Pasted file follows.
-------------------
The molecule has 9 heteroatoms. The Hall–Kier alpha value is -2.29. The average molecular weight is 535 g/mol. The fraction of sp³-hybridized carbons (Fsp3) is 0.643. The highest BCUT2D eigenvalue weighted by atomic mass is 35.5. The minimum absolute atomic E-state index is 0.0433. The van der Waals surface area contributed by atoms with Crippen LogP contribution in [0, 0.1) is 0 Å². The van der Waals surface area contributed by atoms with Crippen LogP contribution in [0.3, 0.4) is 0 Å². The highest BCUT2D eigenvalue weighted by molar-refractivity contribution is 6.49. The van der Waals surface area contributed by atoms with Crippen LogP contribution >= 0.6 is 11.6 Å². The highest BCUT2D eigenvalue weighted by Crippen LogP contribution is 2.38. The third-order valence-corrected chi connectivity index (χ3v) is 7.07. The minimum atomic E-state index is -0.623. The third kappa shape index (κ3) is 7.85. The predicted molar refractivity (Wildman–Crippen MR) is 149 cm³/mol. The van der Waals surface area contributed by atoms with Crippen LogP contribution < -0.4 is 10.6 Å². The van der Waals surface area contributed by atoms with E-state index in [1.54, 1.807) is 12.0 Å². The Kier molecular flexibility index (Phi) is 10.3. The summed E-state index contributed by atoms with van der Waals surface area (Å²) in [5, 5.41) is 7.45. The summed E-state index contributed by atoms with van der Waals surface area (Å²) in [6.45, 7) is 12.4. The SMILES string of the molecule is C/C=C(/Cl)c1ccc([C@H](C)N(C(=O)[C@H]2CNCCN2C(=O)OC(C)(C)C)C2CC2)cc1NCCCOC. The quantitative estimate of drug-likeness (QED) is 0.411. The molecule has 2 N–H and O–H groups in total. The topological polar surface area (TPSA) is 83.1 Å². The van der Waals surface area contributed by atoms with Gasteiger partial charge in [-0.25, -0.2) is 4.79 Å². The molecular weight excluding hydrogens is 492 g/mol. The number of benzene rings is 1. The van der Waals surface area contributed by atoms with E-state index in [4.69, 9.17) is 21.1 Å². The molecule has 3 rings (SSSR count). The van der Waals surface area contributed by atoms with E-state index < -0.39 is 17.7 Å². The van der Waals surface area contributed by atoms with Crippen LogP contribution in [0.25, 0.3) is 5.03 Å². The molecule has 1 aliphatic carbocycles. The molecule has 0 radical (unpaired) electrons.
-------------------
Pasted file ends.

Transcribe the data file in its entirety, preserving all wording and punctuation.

The molecule has 9 heteroatoms. The Hall–Kier alpha value is -2.29. The average molecular weight is 535 g/mol. The fraction of sp³-hybridized carbons (Fsp3) is 0.643. The highest BCUT2D eigenvalue weighted by atomic mass is 35.5. The minimum absolute atomic E-state index is 0.0433. The van der Waals surface area contributed by atoms with Crippen LogP contribution in [0, 0.1) is 0 Å². The van der Waals surface area contributed by atoms with Crippen LogP contribution in [0.3, 0.4) is 0 Å². The highest BCUT2D eigenvalue weighted by molar-refractivity contribution is 6.49. The van der Waals surface area contributed by atoms with Crippen LogP contribution >= 0.6 is 11.6 Å². The highest BCUT2D eigenvalue weighted by Crippen LogP contribution is 2.38. The third-order valence-corrected chi connectivity index (χ3v) is 7.07. The minimum atomic E-state index is -0.623. The third kappa shape index (κ3) is 7.85. The predicted molar refractivity (Wildman–Crippen MR) is 149 cm³/mol. The van der Waals surface area contributed by atoms with Crippen LogP contribution < -0.4 is 10.6 Å². The van der Waals surface area contributed by atoms with E-state index in [1.54, 1.807) is 12.0 Å². The Kier molecular flexibility index (Phi) is 10.3. The summed E-state index contributed by atoms with van der Waals surface area (Å²) in [5, 5.41) is 7.45. The summed E-state index contributed by atoms with van der Waals surface area (Å²) in [6.45, 7) is 12.4. The SMILES string of the molecule is C/C=C(/Cl)c1ccc([C@H](C)N(C(=O)[C@H]2CNCCN2C(=O)OC(C)(C)C)C2CC2)cc1NCCCOC. The quantitative estimate of drug-likeness (QED) is 0.411. The molecule has 2 N–H and O–H groups in total. The topological polar surface area (TPSA) is 83.1 Å². The van der Waals surface area contributed by atoms with Gasteiger partial charge in [-0.25, -0.2) is 4.79 Å². The molecular weight excluding hydrogens is 492 g/mol. The number of benzene rings is 1. The van der Waals surface area contributed by atoms with E-state index in [4.69, 9.17) is 21.1 Å². The molecule has 3 rings (SSSR count). The van der Waals surface area contributed by atoms with E-state index < -0.39 is 17.7 Å². The van der Waals surface area contributed by atoms with Crippen LogP contribution in [0.25, 0.3) is 5.03 Å². The molecule has 1 aliphatic carbocycles. The molecule has 0 radical (unpaired) electrons.